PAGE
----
It would be much better, this economist believes, for government to introduce a universal pension, payable to all residents from the age of 60. I agree, and am pleased to see this call for a simple, universal pension in a country with so much poverty.

All in all, the yawning gaps of the country’s social pension system require bold, comprehensive, and forward-thinking solutions like universal social pension – not simplistic, superficial, and short-sighted ones like [Rodrigo] Duterte’s pension hike. ….
(more…)

universal health care and universal pensions

Friday, April 27th, 2018

This week’s Economist magazine contains a superb leader, “Universal health care, worldwide, is within reach“. Reading it, it occurred to me that many of the points in it apply equally to universal basic income for older persons.

In a major section of the leader, titled “How the other half dies”, I did little more than substitute “universal basic pensions” for “universal basic health care”, and came up with the following essay. (more…)

pre-funding social pensions in Bermuda

Sunday, April 22nd, 2018

At least some residents of Bermuda, a wealthy self-governing British Overseas Territory in the North Atlantic Ocean, with a tiny population of 63,779, are worried that government has not saved enough to pre-fund its noncontributory old-age pension promises. Benefits as of 2015 were US$103.81 a week for residents aged 65 and older with total annual income greater than $4,000 and US$106.83 a week for residents with less income. Additional requirements are citizenship and at least 10 years of continuous residence in Bermuda in the past 20 years. (more…)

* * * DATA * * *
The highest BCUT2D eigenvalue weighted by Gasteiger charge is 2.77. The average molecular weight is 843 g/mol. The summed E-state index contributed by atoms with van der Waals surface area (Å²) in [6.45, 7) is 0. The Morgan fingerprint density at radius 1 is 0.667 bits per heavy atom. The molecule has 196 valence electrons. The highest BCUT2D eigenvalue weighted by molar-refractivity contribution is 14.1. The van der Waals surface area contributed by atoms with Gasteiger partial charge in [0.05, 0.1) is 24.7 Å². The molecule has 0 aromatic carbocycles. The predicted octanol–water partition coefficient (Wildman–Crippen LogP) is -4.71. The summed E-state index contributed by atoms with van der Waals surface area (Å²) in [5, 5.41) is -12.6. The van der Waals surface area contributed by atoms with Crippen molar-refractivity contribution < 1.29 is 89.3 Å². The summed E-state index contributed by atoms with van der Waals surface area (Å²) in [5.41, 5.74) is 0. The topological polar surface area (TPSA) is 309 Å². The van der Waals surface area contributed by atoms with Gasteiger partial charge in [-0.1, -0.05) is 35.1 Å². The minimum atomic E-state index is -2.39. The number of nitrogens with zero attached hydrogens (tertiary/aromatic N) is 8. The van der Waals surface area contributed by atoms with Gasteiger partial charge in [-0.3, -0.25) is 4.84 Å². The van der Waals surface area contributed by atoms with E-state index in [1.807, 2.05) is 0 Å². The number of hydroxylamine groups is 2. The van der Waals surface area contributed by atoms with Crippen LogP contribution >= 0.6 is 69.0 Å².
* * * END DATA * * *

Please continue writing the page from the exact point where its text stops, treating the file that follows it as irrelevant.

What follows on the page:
private and social pensions in Latin America

Sunday, April 8th, 2018

FIAP (Federación Internacional de Administradoras de Fondos de Pensiones/International Federation of Pension Funds Administrators), the Latin American trade group of private administrators of government-mandated contributory pensions, now acknowledges the need for social pensions, financed from general government revenue. Private managers of Latin American pension funds in the past tended to ignore social pensions, at least in part because these provide little or no opportunity for private profit.

A recent 9-page FIAP report begins by explaining the need for social pensions: (more…)

call for universal pensions in the Philippines

Saturday, March 31st, 2018

Senator Grace Poe has filed a Bill to provide all citizens aged 60 years and older a monthly pension of P1,500 (US$29). (more…)

debating universal basic income

Thursday, February 15th, 2018

Universal Basic Income (UBI) seems like an idea whose time has come, given the widespread fear of workers that their jobs are threatened by automation (robots). Nonetheless, there are many who oppose the UBI, often on grounds that giving people “money for nothing” will discourage work. I never found this argument to be convincing. Means-tested (targeted) benefits almost always require an able-bodied person to be unemployed to receive benefits. In short, government pays citizens for not working. The unemployed who find jobs lose their benefits. A UBI, in contrast, does not require recipients to be unemployed, so does not discourage work. (more…)